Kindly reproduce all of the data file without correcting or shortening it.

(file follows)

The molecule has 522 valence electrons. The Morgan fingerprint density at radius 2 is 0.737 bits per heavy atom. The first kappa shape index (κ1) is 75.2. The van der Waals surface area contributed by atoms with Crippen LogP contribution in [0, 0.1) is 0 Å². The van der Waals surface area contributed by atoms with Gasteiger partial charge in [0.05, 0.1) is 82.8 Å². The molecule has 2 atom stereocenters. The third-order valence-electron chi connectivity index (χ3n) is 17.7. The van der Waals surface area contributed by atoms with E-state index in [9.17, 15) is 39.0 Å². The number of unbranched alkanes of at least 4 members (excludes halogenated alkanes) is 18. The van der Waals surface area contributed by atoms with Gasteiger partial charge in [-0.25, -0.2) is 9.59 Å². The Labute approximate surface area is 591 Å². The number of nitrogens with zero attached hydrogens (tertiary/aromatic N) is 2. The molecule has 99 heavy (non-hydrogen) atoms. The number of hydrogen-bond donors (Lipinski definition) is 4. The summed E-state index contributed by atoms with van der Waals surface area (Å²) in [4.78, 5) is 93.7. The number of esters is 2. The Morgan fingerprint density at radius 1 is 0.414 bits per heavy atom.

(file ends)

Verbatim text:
The molecule has 522 valence electrons. The Morgan fingerprint density at radius 2 is 0.737 bits per heavy atom. The first kappa shape index (κ1) is 75.2. The van der Waals surface area contributed by atoms with Crippen LogP contribution in [0, 0.1) is 0 Å². The van der Waals surface area contributed by atoms with Gasteiger partial charge in [0.05, 0.1) is 82.8 Å². The molecule has 2 atom stereocenters. The third-order valence-electron chi connectivity index (χ3n) is 17.7. The van der Waals surface area contributed by atoms with E-state index in [9.17, 15) is 39.0 Å². The number of unbranched alkanes of at least 4 members (excludes halogenated alkanes) is 18. The van der Waals surface area contributed by atoms with Gasteiger partial charge in [-0.25, -0.2) is 9.59 Å². The Labute approximate surface area is 591 Å². The number of nitrogens with zero attached hydrogens (tertiary/aromatic N) is 2. The molecule has 99 heavy (non-hydrogen) atoms. The number of hydrogen-bond donors (Lipinski definition) is 4. The summed E-state index contributed by atoms with van der Waals surface area (Å²) in [4.78, 5) is 93.7. The number of esters is 2. The Morgan fingerprint density at radius 1 is 0.414 bits per heavy atom.